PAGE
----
In a recent interview, director Brett Ratner spoke about some of the negative fan reaction to X-Men 3. I seem to recall seeing these or similar quotes before, but they struck more poignantly today since I just happened to finish some writing on exactly this topic for my book. (Have I mentioned that I'm writing a book? I am. No, seriously.)
While it's certainly frustrating for creators like Ratner to deal with this sort of criticism, fans do actually have something of a point. Each fan has his/her own version of the X-Men in their head. Maybe based on Stan Lee's writing, maybe Claremont's, maybe Lobdell's, maybe Morrison's. But each reader has a view of what the X-Men is and should be that is absolutely unique to him/her, and no one has the exact same version in their head. So when Ratner puts his version on screen, fans cry out, "Ratner betrayed who and what the X-Men are!" Which is completely and totally valid, provided they include two more words (which they rarely do): "to me".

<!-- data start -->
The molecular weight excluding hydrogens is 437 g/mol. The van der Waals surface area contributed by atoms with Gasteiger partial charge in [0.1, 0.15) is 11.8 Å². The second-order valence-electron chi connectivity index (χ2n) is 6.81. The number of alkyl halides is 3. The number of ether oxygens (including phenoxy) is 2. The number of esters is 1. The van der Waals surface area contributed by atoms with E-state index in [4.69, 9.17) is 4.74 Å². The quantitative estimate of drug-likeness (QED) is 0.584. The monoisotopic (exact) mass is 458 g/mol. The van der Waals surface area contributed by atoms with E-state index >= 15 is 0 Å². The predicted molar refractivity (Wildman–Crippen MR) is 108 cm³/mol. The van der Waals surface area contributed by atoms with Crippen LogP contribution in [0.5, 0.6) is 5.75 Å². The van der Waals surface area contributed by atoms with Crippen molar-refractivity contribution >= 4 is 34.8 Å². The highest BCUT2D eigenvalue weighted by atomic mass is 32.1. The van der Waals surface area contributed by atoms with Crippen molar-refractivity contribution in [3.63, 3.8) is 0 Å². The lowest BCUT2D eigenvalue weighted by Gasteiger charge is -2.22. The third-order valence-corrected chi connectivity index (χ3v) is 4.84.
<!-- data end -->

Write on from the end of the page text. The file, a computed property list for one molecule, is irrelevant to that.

Try the same quote again with those two words added: "Ratner betrayed who and what the X-Men are to me!"
Seems much more reasonable now, doesn't it?
What fans seem to forget is that the version of the X-Men (or any character) in their head is NOT the same one that's actually on the page. They, as readers, have interpreted what the creators put down on the page, patched it in with all of their own biases and past experiences and worldviews and whatever else is rolling around in their heads, and come up with a version of the X-Men that is wholly unique and, more significantly, inaccessible to anyone else. So of course Ratner betrayed that vision -- he couldn't have possibly known what that even was to begin with!
(Saaaay, that's pretty insightful. I'd better write that down so I can use it in my book!)